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Today we'll evaluate Haynes International, Inc. (NASDAQ:HAYN) to determine whether it could have potential as an investment idea. Specifically, we'll consider its Return On Capital Employed (ROCE), since that will give us an insight into how efficiently the business can generate profits from the capital it requires.
First of all, we'll work out how to calculate ROCE. Then we'll compare its ROCE to similar companies. Last but not least, we'll look at what impact its current liabilities have on its ROCE.
Understanding Return On Capital Employed (ROCE)
ROCE measures the amount of pre-tax profits a company can generate from the capital employed in its business. All else being equal, a better business will have a higher ROCE. In brief, it is a useful tool, but it is not without drawbacks. Author Edwin Whiting says to be careful when comparing the ROCE of different businesses, since 'No two businesses are exactly alike.'
So, How Do We Calculate ROCE?
The formula for calculating the return on capital employed is:
Return on Capital Employed = Earnings Before Interest and Tax (EBIT) ÷ (Total Assets - Current Liabilities)
Or for Haynes International:
0.016 = US$8.3m ÷ (US$588m - US$66m) (Based on the trailing twelve months to March 2019.)
So, Haynes International has an ROCE of 1.6%.
Does Haynes International Have A Good ROCE?
One way to assess ROCE is to compare similar companies. We can see Haynes International's ROCE is meaningfully below the Metals and Mining industry average of 9.1%. This performance is not ideal, as it suggests the company may not be deploying its capital as effectively as some competitors. Putting aside Haynes International's performance relative to its industry, its ROCE in absolute terms is poor - considering the risk of owning stocks compared to government bonds. It is likely that there are more attractive prospects out there.
Haynes International's current ROCE of 1.6% is lower than 3 years ago, when the company reported a 3.4% ROCE. So investors might consider if it has had issues recently.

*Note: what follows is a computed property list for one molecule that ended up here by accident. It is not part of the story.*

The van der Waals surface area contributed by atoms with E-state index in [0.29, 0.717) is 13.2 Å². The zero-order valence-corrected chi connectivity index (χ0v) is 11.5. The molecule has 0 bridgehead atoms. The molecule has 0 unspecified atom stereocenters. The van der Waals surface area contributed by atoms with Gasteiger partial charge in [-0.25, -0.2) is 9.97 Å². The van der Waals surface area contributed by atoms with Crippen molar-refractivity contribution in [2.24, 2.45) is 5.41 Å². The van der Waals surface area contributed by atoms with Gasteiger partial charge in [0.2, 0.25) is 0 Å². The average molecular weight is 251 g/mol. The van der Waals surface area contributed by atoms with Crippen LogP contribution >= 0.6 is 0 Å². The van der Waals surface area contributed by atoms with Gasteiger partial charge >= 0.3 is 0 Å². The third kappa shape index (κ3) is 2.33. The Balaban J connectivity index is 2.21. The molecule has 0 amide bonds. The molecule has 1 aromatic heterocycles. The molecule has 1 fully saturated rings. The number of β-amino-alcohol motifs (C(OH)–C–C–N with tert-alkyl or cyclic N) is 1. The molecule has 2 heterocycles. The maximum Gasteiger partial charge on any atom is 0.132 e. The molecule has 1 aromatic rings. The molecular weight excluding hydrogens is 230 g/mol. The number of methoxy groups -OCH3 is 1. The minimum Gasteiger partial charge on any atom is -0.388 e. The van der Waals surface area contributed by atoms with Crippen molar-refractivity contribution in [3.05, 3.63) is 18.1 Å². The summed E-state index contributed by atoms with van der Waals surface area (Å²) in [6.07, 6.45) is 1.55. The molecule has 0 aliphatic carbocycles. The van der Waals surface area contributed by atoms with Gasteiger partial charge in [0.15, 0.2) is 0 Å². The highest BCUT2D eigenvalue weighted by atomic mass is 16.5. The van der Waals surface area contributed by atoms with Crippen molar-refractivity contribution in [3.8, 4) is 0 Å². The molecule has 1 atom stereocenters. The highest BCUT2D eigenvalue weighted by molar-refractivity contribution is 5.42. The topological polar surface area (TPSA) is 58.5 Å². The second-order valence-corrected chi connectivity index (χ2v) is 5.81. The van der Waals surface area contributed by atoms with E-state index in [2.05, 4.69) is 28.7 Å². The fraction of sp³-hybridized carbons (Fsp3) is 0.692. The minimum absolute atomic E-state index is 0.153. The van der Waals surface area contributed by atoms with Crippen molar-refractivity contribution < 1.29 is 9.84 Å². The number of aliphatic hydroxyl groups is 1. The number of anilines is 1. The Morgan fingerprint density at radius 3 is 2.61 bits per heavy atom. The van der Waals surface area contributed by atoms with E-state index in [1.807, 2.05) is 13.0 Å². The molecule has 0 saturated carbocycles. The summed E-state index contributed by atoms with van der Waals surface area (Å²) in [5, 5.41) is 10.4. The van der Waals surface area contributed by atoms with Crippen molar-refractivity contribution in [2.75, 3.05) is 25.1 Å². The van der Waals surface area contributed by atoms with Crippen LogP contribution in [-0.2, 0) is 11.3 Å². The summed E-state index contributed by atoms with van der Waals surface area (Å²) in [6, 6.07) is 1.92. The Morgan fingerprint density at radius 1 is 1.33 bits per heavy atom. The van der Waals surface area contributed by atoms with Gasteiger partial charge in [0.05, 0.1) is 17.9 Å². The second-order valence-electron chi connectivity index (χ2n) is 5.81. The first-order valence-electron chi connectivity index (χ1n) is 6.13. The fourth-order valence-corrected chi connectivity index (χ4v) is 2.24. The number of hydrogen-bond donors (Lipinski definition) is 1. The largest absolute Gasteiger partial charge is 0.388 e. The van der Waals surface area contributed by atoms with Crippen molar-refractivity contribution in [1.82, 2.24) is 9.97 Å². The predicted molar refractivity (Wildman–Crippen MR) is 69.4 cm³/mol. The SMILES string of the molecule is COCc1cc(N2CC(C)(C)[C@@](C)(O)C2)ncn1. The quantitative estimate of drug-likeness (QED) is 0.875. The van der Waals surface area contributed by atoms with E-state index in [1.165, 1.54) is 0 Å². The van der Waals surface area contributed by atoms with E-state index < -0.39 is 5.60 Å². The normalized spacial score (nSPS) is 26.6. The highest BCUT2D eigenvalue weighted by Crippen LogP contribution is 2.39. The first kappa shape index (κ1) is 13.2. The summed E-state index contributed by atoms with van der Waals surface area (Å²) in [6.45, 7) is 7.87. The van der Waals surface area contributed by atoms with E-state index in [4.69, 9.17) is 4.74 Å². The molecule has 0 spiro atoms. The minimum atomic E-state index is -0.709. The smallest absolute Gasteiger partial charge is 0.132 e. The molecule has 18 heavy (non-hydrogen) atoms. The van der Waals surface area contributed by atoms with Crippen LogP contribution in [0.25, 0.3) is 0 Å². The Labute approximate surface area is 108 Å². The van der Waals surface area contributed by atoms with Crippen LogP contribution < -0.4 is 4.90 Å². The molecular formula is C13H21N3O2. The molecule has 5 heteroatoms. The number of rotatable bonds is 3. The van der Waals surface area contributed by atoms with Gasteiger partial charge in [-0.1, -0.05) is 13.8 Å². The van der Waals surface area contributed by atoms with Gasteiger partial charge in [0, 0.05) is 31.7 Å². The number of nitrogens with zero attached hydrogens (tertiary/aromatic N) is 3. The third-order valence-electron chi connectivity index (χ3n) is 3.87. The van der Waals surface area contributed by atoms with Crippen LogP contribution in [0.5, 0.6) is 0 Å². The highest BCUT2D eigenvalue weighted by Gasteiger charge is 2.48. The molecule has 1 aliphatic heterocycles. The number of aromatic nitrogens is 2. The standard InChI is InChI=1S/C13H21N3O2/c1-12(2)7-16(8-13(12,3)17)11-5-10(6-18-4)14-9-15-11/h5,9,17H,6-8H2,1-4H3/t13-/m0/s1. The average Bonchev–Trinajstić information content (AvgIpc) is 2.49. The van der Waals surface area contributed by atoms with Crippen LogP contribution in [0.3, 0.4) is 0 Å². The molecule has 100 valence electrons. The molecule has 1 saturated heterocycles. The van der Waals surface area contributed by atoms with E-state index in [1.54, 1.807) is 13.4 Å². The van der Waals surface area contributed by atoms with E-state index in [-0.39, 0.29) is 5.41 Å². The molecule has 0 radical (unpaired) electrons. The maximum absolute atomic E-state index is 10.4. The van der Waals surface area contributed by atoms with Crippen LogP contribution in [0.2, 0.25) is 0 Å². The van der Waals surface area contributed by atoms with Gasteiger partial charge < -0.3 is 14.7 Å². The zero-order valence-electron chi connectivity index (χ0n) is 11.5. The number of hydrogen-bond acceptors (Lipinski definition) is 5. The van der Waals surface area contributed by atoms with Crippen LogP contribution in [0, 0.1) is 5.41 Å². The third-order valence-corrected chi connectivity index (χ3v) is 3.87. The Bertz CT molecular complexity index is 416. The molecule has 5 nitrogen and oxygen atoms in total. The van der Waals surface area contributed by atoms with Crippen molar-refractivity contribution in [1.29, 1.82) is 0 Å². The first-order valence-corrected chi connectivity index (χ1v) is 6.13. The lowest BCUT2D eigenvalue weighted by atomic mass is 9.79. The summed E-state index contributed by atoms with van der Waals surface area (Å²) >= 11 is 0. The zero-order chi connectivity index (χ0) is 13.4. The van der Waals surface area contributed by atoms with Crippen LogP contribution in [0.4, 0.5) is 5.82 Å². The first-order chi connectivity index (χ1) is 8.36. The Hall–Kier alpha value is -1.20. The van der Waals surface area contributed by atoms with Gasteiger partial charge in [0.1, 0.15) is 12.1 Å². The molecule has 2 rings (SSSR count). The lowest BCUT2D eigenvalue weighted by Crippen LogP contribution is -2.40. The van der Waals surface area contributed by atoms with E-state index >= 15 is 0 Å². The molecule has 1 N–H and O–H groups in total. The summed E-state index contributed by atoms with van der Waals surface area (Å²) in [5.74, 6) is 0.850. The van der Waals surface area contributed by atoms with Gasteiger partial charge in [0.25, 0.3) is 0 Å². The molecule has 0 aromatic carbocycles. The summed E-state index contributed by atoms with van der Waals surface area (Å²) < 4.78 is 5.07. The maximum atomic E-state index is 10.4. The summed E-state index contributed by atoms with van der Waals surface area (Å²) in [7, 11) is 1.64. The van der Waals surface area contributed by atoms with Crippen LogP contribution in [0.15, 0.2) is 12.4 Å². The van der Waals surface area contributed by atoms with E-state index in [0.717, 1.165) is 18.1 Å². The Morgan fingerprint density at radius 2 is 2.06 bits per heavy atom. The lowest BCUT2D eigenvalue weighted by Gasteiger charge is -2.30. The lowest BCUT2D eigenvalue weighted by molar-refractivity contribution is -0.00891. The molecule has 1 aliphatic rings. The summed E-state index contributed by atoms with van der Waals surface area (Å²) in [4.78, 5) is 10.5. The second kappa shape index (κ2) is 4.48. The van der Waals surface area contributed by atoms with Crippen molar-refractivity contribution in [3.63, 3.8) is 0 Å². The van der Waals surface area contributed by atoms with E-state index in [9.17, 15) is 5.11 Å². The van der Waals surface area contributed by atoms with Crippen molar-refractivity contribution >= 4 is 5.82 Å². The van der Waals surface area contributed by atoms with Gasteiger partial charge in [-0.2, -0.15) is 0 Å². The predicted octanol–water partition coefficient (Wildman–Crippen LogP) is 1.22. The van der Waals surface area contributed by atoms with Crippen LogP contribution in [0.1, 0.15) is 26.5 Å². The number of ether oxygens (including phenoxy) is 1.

Remember that this metric is backwards looking - it shows what has happened in the past, and does not accurately predict the future. ROCE can be deceptive for cyclical businesses, as returns can look incredible in boom times, and terribly low in downturns. ROCE is only a point-in-time measure. Remember that most companies like Haynes International are cyclical businesses. Future performance is what matters, and you can see analyst predictions in our free report on analyst forecasts for the company.
Haynes International's Current Liabilities And Their Impact On Its ROCE
Short term (or current) liabilities, are things like supplier invoices, overdrafts, or tax bills that need to be paid within 12 months. Due to the way the ROCE equation works, having large bills due in the near term can make it look as though a company has less capital employed, and thus a higher ROCE than usual. To check the impact of this, we calculate if a company has high current liabilities relative to its total assets.
Haynes International has total assets of US$588m and current liabilities of US$66m. As a result, its current liabilities are equal to approximately 11% of its total assets. This is a modest level of current liabilities, which will have a limited impact on the ROCE.
Our Take On Haynes International's ROCE
Haynes International has a poor ROCE, and there may be better investment prospects out there. You might be able to find a better investment than Haynes International. If you want a selection of possible winners, check out this free list of interesting companies that trade on a P/E below 20 (but have proven they can grow earnings).
If you like to buy stocks alongside management, then you might just love this free list of companies. (Hint: insiders have been buying them).
We aim to bring you long-term focused research analysis driven by fundamental data. Note that our analysis may not factor in the latest price-sensitive company announcements or qualitative material.
If you spot an error that warrants correction, please contact the editor at email@example.com. This article by Simply Wall St is general in nature. It does not constitute a recommendation to buy or sell any stock, and does not take account of your objectives, or your financial situation. Simply Wall St has no position in the stocks mentioned. Thank you for reading.